Catering – If you’re laying on food for the event, you must make sure that the caterers have adequate space to prepare, cook and serve the food if required. For example, will they prepare elsewhere and bring the food in, or do they prefer to cook onsite?
The health and safety of those preparing and eating the food is crucial, so the right surfaces and space for food heating equipment must be available to them to ensure that food can be served to conform with the Government’s Outdoor & Mobile catering guidelines.
Key Logistic Tasks
As we’ve already briefly touched on, it’s essential to assign the right task to the most capable party. Your business probably doesn’t have the specialised event staff in-house, so whether you choose to stay in-house or outsource to Versatile, it’s a case of finding the right party for the right task.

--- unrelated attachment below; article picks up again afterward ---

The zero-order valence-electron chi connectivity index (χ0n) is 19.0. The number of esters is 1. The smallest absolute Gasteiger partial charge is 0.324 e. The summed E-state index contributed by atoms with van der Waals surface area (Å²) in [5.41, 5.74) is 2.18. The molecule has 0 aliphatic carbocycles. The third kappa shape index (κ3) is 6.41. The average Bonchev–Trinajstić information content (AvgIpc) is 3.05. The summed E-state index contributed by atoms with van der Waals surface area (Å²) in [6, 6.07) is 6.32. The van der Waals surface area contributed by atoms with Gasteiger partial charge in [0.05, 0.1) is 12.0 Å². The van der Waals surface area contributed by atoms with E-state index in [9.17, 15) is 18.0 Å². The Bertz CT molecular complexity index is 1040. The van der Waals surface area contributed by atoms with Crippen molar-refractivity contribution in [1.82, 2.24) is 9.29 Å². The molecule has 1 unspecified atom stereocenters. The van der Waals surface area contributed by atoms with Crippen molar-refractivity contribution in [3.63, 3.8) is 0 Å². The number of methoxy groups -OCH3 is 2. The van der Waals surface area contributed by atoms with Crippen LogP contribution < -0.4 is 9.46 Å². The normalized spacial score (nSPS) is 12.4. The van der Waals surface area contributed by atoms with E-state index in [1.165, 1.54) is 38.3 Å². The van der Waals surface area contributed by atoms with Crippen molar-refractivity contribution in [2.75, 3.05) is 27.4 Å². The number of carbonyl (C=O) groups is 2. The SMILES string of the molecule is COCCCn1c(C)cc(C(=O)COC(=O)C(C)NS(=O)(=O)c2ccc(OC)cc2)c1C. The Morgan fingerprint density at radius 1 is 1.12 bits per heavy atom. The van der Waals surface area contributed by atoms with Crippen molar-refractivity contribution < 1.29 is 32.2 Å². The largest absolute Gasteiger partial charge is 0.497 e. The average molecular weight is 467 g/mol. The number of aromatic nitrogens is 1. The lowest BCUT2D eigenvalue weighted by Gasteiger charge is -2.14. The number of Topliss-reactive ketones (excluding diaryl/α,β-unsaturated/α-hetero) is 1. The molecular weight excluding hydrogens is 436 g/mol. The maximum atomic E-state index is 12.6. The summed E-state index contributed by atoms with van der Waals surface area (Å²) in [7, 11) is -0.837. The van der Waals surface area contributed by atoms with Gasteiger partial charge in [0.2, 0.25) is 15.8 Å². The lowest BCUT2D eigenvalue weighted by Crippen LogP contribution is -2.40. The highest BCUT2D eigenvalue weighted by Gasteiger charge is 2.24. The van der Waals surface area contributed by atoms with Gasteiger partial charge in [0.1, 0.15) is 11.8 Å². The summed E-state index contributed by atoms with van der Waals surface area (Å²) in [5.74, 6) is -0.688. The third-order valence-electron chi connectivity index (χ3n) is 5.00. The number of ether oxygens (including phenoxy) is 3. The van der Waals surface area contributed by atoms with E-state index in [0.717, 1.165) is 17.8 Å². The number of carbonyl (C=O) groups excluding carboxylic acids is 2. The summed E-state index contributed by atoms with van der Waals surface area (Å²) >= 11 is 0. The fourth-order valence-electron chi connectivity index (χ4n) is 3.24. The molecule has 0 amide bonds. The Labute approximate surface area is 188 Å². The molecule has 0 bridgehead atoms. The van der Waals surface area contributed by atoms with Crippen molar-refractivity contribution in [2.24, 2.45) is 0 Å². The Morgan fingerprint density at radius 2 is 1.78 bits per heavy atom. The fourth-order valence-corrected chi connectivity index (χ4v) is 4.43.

For example, if you’re looking to assign vendor management or location scouting tasks, you might choose someone who is used to working closely with others, such as account managers or client relations specialists.
Similarly, when thinking about branding, signage creation and positioning, you’d perhaps like to task this to someone within your organisation who has a keen eye for design.
When it comes to liaising with guest speakers and representatives for the local areas that the event will be taken to, those used to dealing with and solving queries such as customer services employees would be perfect for this job.
Clarify Logistical Expectations
Every location will have its own logistic challenges. These might include specific parking and loading and unloading times, or adhering to local law and legislation in regards to how, where and when you can begin to set up your roadshow.